The wheels on the bus go round and round. The people on the bus go up and down. But, does anyone know …
WHO IS DRIVING THE BUS?
If I can lay my thoughts down on a page, placing the words just right, perhaps they will tell the story that will help me better understand who I am, and who I am not.
Last week, frustrated during meditation when I couldn’t seem to quiet my thoughts around some particular office drama, I realized when my time was up and I opened my eyes that I had simply been sitting for twenty minutes “thinking with my eyes closed!” With a deep sigh, I concluded that I was still a work in progress, alas, “a mere human” when it came to being addicted to my thoughts, stories and the act of thinking. How was this possible when I had worked so hard to remember to be present in the moment and in my body? Was I simply a “Talking Head”? As Trump would tweet, “FAKE MEDITATION…SO SAD!”
None of us were born “Talking Heads”. In the beginning, we were awakened into an altered state of reality, consciousness seemingly stuffed into a physical body. After being squished into existence through a tight dark tunnel and landing in these huge slipper hands; we were slapped on the ass and welcomed into this three dimensional mish-mash of existence we call life on Gaia. Imagine being confined in a small physical existence when we were used to soaring freely through the jungles of space and time as omnificent creator.
When we were babies, until we were around five years old, emotion was our first and only language. Since we couldn’t form thoughts without a language to support these thoughts, we floated around on a cloud of feelings from the surrounding emotional atmosphere. We had our first taste from the smorgasbord of emotion as early on as the womb. These feelings were those of our mother; but we adopted them as if they were our own. They most likely were a “mixed bag of treats” including love, excitement, anxiety, shame and/or fear. With no way to employ our own special reptilian skills for survival, we had to rely solely on these emotions to tell us when something was wrong, such as there was a lion in the bush or a prehistoric Pterodactyl circling overhead. A lot of good that would do, however, when helpless, we couldn’t even roll up in our blankets to hide from view.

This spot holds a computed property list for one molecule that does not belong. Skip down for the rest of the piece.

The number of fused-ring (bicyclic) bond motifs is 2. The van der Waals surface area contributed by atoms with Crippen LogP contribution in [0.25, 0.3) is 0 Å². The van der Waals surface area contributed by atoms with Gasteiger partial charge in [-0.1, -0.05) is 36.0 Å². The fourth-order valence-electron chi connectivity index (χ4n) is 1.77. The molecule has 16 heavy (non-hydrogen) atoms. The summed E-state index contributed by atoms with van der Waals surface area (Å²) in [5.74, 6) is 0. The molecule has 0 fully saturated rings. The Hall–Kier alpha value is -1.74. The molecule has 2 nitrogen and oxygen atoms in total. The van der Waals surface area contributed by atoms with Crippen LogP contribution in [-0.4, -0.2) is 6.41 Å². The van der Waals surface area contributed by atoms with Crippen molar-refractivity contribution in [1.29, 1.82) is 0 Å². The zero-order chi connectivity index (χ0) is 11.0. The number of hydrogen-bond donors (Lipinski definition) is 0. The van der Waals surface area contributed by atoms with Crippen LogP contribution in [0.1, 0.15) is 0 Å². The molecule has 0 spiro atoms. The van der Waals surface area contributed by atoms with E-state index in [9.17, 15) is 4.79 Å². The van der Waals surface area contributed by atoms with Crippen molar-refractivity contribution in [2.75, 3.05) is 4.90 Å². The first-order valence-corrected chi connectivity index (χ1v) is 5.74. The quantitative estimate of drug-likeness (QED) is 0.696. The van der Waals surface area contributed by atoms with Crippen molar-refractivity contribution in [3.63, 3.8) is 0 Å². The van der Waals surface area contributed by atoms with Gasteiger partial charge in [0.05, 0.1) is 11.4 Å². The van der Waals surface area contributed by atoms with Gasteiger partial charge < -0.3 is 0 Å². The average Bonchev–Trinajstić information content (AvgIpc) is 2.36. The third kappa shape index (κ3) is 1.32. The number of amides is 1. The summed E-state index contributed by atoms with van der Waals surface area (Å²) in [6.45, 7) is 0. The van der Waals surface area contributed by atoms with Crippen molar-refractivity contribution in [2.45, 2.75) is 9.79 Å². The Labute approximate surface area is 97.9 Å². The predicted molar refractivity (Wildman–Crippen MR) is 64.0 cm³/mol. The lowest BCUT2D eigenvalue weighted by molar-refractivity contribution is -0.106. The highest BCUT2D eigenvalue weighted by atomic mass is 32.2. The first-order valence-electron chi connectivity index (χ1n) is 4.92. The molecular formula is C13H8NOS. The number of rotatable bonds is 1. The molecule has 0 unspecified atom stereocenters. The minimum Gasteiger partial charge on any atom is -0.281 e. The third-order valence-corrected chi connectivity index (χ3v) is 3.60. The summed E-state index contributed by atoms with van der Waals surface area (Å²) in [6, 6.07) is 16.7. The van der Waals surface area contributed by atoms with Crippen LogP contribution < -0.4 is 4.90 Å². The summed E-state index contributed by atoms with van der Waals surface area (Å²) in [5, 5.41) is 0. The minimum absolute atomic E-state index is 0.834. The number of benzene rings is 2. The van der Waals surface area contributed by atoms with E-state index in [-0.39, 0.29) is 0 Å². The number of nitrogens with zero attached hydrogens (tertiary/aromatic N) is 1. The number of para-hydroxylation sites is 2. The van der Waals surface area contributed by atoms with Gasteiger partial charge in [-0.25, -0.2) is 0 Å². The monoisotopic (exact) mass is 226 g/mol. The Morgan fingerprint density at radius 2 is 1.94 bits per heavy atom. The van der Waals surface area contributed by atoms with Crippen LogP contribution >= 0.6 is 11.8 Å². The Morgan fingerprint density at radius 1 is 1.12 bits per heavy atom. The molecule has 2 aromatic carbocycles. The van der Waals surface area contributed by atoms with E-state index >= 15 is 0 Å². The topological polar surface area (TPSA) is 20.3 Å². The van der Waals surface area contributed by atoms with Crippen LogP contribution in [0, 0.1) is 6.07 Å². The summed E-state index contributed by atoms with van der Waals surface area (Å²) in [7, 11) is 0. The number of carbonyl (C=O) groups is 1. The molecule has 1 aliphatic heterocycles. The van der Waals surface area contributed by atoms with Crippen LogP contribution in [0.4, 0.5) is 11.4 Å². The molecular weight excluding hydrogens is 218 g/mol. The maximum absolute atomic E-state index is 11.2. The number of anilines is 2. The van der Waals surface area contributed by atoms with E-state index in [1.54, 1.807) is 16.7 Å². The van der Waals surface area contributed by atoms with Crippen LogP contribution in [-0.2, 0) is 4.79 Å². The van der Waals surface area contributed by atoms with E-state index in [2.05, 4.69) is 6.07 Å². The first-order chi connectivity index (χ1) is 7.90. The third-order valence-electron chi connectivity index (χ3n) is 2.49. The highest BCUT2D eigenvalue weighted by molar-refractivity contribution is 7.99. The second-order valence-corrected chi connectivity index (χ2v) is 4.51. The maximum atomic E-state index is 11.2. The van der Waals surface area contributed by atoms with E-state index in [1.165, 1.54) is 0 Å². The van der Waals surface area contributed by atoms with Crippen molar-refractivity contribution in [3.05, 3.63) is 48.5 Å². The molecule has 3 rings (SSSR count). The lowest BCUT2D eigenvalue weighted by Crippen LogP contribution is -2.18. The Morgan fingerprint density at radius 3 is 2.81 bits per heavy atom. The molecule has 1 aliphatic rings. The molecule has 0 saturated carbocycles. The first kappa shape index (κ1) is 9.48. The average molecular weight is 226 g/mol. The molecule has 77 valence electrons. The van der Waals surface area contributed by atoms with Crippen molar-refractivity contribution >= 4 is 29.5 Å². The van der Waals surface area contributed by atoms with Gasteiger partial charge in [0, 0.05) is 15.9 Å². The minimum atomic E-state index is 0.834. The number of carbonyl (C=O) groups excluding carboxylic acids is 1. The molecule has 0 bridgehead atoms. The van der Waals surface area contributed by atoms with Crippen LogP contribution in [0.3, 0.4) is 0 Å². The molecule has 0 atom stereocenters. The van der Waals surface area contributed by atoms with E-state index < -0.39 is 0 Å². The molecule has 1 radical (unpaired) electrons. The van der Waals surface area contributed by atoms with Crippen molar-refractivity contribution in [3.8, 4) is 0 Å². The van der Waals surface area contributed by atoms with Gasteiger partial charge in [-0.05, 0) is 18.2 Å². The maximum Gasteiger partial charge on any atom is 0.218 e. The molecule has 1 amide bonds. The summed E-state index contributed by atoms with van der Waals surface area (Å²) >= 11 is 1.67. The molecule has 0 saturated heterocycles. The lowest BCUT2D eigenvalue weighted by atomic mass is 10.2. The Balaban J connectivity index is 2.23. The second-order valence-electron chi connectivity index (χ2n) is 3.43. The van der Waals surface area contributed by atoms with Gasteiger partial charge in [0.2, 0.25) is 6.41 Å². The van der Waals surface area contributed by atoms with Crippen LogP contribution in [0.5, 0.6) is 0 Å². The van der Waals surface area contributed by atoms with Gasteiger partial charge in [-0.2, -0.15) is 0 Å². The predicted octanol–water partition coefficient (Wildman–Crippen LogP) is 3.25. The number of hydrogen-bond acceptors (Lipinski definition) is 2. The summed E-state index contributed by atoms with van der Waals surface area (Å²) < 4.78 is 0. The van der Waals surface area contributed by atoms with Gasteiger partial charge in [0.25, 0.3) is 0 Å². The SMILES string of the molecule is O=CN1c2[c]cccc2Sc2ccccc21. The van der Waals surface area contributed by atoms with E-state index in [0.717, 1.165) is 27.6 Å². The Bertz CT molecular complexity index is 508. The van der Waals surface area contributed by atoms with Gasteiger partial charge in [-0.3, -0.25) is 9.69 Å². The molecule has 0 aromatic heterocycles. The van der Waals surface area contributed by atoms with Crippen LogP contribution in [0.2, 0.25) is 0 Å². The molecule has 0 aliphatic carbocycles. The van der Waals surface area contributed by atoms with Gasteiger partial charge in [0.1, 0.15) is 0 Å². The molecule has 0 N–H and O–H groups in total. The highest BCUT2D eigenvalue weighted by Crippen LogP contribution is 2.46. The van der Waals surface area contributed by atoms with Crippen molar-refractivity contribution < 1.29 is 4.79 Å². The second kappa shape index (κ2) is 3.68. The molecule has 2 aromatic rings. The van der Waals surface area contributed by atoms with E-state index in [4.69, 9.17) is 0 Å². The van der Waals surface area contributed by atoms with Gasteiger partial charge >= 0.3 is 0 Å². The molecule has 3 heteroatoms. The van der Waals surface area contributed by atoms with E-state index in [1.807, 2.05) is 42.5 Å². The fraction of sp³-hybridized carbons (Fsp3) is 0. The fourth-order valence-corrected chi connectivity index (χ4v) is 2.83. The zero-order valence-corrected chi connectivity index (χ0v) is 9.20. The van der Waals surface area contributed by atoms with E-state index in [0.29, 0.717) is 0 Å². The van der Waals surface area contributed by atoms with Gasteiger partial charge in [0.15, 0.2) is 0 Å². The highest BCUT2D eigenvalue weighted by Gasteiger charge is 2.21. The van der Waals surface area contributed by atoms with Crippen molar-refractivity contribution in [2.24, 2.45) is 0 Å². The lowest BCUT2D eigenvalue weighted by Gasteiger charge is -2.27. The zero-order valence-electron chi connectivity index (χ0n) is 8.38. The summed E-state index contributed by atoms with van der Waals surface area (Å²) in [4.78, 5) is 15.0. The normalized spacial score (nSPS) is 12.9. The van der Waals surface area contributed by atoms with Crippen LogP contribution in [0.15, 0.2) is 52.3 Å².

Slowly, with the waning guidance and support of our friends and guardians from the other side, we got used to the giant “Talking Heads” that were all around us. Before long we learned we could wrap these big folks around our little baby fingers; and they would come running –most of the time- when we cried. Dependent, we didn’t know who they were; but they seemed to be the only ones who would arrive to help us survive in these new body-vehicles we were test-driving. On the other hand, they could cause major body damage if they dropped us or shook us to hard; not to mention they could also squash us like a bug if one of them accidentally stepped on us.
As toddlers we were off and running; motoring through life every waking hour. Each day, we connected and disconnected somewhere around three million neuro-pathways and synapses as we alternately crashed and burned our way through time and space. We were developing new skills of survival and learning what did and did not work with these new little special buses called physical bodies. When we got hurt, pooped our pants or were hungry, we cried. Hopefully, one of the “Talking Heads” would come running to our rescue. Sometimes these big people would stick their big heads in our face and cooing, put kisses on us with their big lips. They’d tickle us and then laugh when we laughed, snapping endless pictures so they’d never forget how darned cute we were in their own image. Subsequently, they also tried to convince their friends and family that we were something special by posting these pictures in cyber space for all the world to see.
Now, I like everyone else, have a very personal and selective memory of my youth. I’d like to preface the following by saying that I realize that we adopt “our story” making it absolute truth when in actuality, it is a story we created initially, oftentimes with the mind of a child, based on very little fact in deed. Whew, that was a mouth-full. Most of us then live and relive our story, creating and re-creating people and outcomes over time that will actualize what we believe to be true; that is until we can recognize our stories as just that, “a story”. At that point, walah, we may then be capable of extracting the truth from our story and alchemizing any past suffering.
Now I’m at a turning point, I can choose whether to write “The End” or I can continue to share my story in spite of the fact that I know most of it is conjecture. Although, because I started a story that like a dangling participle didn’t even make it through all of the conflict, introduce the characters, or even enjoy a climax, or resolution, I don’t feel complete. Thus, please stay tuned for Part II of Who’s Driving the Bus.
To be continued…